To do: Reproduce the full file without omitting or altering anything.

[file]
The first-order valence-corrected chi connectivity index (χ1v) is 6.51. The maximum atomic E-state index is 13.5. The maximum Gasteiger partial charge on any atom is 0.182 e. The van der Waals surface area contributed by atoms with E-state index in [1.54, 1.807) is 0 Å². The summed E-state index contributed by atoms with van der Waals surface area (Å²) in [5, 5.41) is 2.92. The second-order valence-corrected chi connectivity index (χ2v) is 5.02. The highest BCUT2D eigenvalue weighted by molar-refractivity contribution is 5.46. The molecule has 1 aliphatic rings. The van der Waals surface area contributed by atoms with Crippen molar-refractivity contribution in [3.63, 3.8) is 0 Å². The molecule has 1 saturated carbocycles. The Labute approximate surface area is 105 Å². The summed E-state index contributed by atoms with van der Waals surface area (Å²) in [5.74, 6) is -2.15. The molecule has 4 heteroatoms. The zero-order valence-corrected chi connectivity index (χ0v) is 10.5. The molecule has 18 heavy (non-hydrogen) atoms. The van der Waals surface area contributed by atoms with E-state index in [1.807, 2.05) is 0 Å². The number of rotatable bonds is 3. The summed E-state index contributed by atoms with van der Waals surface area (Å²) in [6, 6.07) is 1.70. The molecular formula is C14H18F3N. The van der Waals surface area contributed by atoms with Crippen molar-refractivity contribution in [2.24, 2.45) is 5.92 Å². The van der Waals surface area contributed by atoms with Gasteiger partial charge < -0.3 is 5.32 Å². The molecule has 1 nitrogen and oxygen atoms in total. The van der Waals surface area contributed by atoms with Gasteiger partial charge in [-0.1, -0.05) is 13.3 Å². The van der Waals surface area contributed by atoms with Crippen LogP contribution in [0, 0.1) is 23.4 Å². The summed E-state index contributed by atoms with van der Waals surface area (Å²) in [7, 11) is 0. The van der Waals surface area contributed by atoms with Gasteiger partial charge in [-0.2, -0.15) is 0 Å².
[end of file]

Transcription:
The first-order valence-corrected chi connectivity index (χ1v) is 6.51. The maximum atomic E-state index is 13.5. The maximum Gasteiger partial charge on any atom is 0.182 e. The van der Waals surface area contributed by atoms with E-state index in [1.54, 1.807) is 0 Å². The summed E-state index contributed by atoms with van der Waals surface area (Å²) in [5, 5.41) is 2.92. The second-order valence-corrected chi connectivity index (χ2v) is 5.02. The highest BCUT2D eigenvalue weighted by molar-refractivity contribution is 5.46. The molecule has 1 aliphatic rings. The van der Waals surface area contributed by atoms with Crippen molar-refractivity contribution in [3.63, 3.8) is 0 Å². The molecule has 1 saturated carbocycles. The Labute approximate surface area is 105 Å². The summed E-state index contributed by atoms with van der Waals surface area (Å²) in [5.74, 6) is -2.15. The molecule has 4 heteroatoms. The zero-order valence-corrected chi connectivity index (χ0v) is 10.5. The molecule has 18 heavy (non-hydrogen) atoms. The van der Waals surface area contributed by atoms with E-state index in [1.807, 2.05) is 0 Å². The number of rotatable bonds is 3. The summed E-state index contributed by atoms with van der Waals surface area (Å²) in [6, 6.07) is 1.70. The molecular formula is C14H18F3N. The van der Waals surface area contributed by atoms with Crippen molar-refractivity contribution in [2.24, 2.45) is 5.92 Å². The van der Waals surface area contributed by atoms with Gasteiger partial charge < -0.3 is 5.32 Å². The molecule has 1 nitrogen and oxygen atoms in total. The van der Waals surface area contributed by atoms with Gasteiger partial charge in [-0.1, -0.05) is 13.3 Å². The van der Waals surface area contributed by atoms with Crippen LogP contribution in [0, 0.1) is 23.4 Å². The summed E-state index contributed by atoms with van der Waals surface area (Å²) in [7, 11) is 0. The van der Waals surface area contributed by atoms with Gasteiger partial charge in [-0.2, -0.15) is 0 Å².